Whitehair said the new trustees hoped to meet with Lynn-Sherow and explain the situation. Lynn-Sherow came to the November meeting “totally unaware” of the hard feelings and that things had not been done according to bylaws for several months.

“She was caught off guard,” Whitehair explained. “We would like to meet with her, visit with her and give her some background. It (StEP) is a great program.”

The Chapman Center was awarded a $100,000 public access grant through the National Endowment for the Humanities to help historical societies and museums with professional advice and planning in collections, preservations and programming.

One of the reasons historical society members were displeased with the former board of trustees stemmed from the 2019 shut down of the research room and archives. Whitehair said the former board gave the impression that closure occurred under Lynn-Sherow’s direction, but the trustees made that decision.

“You can certainly do an ongoing inventory even when people are researching things and archiving things,” Whitehair noted. “I want everyone to understand that was not what Dr. Lynn-Sherow told them.”

Former DCHS Office Manager Twila Jackson told members the 2019 board did not initiate the StEP program.

Former Director Jeff Sheets signed up for the StEP program during his tenure and later when former Director Michael Hook was in charge, the Chapman Center said they would work with the museum in 2019, Jackson explained.

Weekly meetings

Holland told members the new board had a number of areas they needed to get a handle on, especially finances. He asked trustees to examine the financial reports to be discussed at the next meeting.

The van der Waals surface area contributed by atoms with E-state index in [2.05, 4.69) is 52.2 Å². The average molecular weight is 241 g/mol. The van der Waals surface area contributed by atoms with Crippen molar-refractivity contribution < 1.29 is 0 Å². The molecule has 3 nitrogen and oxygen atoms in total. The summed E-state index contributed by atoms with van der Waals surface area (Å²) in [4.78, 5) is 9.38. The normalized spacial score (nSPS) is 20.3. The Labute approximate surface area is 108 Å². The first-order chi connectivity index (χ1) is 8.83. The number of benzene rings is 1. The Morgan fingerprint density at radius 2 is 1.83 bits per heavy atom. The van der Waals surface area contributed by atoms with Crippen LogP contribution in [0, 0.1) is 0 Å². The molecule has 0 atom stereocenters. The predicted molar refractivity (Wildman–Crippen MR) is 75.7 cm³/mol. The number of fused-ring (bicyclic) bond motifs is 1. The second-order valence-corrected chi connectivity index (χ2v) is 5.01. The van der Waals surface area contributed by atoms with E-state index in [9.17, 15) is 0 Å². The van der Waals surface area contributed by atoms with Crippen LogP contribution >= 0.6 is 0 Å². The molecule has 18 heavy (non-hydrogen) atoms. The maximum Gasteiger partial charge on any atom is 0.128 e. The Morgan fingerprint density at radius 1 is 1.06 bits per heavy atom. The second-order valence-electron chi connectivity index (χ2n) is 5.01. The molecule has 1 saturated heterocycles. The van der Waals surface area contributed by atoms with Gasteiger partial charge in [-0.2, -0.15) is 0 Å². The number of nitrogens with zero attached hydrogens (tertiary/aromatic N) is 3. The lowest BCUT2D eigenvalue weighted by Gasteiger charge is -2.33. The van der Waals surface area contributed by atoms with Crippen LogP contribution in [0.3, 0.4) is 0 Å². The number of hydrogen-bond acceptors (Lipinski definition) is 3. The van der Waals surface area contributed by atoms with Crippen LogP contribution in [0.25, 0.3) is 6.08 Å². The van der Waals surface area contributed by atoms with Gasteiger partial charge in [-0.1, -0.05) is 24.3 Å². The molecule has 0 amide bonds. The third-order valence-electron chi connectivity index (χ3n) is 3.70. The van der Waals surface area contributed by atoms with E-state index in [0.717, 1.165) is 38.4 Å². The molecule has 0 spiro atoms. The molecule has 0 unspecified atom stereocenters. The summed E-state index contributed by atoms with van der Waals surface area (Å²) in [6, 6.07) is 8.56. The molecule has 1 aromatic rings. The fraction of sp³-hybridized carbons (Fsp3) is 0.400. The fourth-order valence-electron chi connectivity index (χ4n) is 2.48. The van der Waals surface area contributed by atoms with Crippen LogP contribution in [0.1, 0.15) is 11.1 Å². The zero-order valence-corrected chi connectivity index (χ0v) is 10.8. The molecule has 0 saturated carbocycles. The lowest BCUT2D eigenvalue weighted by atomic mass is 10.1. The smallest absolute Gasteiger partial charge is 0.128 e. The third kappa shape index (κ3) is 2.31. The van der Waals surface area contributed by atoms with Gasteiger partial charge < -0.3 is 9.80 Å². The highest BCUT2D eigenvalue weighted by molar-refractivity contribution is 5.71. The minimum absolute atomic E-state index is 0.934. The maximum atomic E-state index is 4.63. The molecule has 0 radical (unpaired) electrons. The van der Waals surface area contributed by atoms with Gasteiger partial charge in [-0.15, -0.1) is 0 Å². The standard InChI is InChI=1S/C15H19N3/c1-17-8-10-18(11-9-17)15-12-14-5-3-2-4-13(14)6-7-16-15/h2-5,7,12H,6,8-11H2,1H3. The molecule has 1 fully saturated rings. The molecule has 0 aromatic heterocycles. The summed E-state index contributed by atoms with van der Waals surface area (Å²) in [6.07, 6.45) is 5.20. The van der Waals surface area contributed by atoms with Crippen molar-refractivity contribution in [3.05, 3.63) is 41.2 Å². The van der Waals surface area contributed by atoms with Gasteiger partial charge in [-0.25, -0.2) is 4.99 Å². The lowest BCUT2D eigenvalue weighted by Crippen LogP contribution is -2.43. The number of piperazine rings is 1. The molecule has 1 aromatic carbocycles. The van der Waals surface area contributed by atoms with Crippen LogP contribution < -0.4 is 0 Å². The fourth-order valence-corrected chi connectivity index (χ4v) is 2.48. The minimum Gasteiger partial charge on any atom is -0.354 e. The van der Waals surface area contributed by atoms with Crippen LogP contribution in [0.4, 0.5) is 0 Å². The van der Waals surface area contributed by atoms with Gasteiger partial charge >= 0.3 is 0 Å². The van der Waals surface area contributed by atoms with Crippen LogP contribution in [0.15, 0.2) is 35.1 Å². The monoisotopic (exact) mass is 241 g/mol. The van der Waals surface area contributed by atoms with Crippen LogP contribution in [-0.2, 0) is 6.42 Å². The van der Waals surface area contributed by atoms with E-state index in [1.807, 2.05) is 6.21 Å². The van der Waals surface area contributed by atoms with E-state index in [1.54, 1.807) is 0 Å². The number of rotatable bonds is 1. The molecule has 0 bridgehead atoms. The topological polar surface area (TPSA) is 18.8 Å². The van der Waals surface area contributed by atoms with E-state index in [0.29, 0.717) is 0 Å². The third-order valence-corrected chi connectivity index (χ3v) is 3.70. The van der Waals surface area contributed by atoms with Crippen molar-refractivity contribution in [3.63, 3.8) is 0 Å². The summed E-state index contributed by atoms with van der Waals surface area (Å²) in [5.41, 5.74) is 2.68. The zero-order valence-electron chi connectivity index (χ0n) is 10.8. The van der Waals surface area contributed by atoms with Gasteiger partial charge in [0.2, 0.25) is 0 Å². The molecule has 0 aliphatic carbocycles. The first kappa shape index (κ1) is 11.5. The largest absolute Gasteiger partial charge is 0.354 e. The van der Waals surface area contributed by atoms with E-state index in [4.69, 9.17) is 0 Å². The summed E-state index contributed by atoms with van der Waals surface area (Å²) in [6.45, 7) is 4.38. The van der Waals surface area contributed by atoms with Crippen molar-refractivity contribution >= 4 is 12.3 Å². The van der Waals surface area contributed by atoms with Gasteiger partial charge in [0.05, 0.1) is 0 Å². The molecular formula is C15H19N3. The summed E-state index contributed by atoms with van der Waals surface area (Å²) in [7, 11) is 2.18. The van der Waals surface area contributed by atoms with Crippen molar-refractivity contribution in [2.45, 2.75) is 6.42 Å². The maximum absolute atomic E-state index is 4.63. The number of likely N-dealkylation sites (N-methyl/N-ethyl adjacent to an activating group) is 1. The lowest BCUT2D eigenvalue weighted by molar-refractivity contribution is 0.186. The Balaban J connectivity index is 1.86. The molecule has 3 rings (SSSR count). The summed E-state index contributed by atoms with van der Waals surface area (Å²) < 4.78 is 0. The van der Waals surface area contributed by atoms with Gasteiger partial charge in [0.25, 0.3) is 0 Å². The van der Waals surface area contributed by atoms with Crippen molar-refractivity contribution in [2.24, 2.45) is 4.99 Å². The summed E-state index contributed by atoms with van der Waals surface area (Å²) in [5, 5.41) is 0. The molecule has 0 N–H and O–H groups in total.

Holland asked the board to meet at 7 p.m. weekly this month on Tuesdays — Jan. 14, Jan. 21 and Jan. 28.

“We need all hands on deck. We’ve got a lot of stuff to do in a short period of time to keep operations going,” he said. “There’s things coming up. We need to make decisions and we can’t wait three weeks to do it.”

He asked the trustees to spend as much time as possible at the historical society to get familiar with operations “as we’re going through this time of transition,” especially since there is no director.

Mending fences

Holland suggested trustees contact as many former members as possible — including anyone who has been a member in the past five years —and “let them know we are here and we are operating.”

Dickinson County Commissioner Lynn Peterson thanked the new trustees for coming forward to serve.

“This is so important for our community and county. I know there’s some people out there who have been reluctant to participate financially because of some of the discord and misunderstandings,” Peterson said. “James (Holland) said it quite well when he said this is an opportunity.”

His comment was greeted with applause.

Communicating

The newsletter will be sent out to members and other methods of communication will be utilized.

“We will do our best to keep you aware of what’s going on in our society,” Holland said. “That’s part of mending fences and building trust.”

All members are encouraged to be involved in meetings, Whitehair said. Each meeting will have a time for members to ask questions, have input or voice concerns.

Lack of input has been going on too long, she said.

“This last year brought it to a head. That’s not the kind of organization we are and that’s not what the founding fathers and women wanted for this society,” Whitehair said. “We want to be open and above board.”

Contact Kathy Hageman at reporter@abilene-rc.com.

Contact Tim Horan at editor@abilene-rc.com.